I also don’t necessarily buy that losing this referendum will set our movement back decades. In fact, the reality, as I see it, is that regardless of whether a Yes or No vote is successful when the referendum eventually happens, Aboriginal and Torres Strait Islander people will still have to fight continuously to be heard and to have our views respected as the Original Peoples of this land.

Fights such as land rights will continue. We will still be pushing to have the recommendations from both the Royal Commission into Aboriginal Deaths in Custody and the Bringing Them Home report instituted.

We will still have to fight for cultural rights, for language rights. I doubt very much our need to gather on the street every 26 January to mark the Day of Mourning will be diminished.

A Voice may be able to advise on all these matters, but only governments will have the power to do something about them, so the fight will be far from over. We could end up with another Northern Territory Intervention tomorrow, regardless of what a Voice advises the government.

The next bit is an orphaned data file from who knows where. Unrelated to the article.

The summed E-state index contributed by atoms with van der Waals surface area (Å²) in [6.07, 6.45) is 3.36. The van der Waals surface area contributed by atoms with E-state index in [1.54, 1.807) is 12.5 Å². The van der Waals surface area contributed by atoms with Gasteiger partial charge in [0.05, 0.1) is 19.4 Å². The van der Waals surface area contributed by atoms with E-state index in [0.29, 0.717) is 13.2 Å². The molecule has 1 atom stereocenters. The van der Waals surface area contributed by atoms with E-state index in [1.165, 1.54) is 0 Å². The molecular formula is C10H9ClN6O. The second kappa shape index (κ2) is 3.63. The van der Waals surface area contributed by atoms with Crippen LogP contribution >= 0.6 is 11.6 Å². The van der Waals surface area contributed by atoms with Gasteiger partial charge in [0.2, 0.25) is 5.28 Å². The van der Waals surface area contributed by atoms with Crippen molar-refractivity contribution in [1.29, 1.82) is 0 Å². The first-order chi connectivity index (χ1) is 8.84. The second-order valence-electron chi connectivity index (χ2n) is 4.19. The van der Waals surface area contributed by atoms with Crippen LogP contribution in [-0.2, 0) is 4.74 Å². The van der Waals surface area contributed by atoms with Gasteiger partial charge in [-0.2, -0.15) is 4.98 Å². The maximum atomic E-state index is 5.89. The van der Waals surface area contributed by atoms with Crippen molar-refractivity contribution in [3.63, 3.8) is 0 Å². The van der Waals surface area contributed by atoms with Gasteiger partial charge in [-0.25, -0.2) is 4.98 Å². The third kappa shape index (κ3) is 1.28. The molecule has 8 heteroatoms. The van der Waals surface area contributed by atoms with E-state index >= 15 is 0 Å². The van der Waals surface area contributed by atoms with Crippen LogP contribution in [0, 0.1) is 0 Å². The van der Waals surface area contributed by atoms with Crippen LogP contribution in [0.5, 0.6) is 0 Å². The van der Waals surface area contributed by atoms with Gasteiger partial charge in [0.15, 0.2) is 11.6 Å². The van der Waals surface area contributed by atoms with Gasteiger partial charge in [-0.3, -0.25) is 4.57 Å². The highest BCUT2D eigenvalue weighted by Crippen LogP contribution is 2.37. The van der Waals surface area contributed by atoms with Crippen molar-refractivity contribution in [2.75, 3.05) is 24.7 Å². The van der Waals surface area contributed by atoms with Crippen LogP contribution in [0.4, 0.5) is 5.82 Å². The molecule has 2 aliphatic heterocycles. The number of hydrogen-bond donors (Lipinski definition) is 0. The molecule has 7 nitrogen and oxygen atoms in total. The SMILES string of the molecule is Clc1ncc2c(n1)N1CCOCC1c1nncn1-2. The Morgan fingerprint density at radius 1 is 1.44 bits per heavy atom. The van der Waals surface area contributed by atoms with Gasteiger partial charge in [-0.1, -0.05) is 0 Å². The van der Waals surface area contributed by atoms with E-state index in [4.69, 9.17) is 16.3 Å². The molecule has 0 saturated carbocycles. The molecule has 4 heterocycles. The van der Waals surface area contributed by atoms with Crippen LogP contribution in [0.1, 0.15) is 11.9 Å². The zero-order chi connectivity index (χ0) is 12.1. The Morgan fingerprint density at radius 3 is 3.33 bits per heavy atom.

If I had any advice for the Australian public at large right now, it would be to stop, sit back and engage in some deep listening when it comes to the conversations happening in Indigenous communities.

Shortly, you will have an important decision to make at the ballot box. You owe it to yourselves, to our communities and to future generations to be as informed on this decision as you possibly can be.

Block out the lies, the half-truths and the misinformation and instead think about what kind of country this is, and what kind of country you would like it to become. Perhaps then, you will gain a better perspective with regard to how we can all, constructively, move forward.

[Celeste Liddle is an Arrernte woman, an opinion writer, social commentator and critic based in Naarm. This piece was first published in Arena Quarterly no.15 and republished with permission.]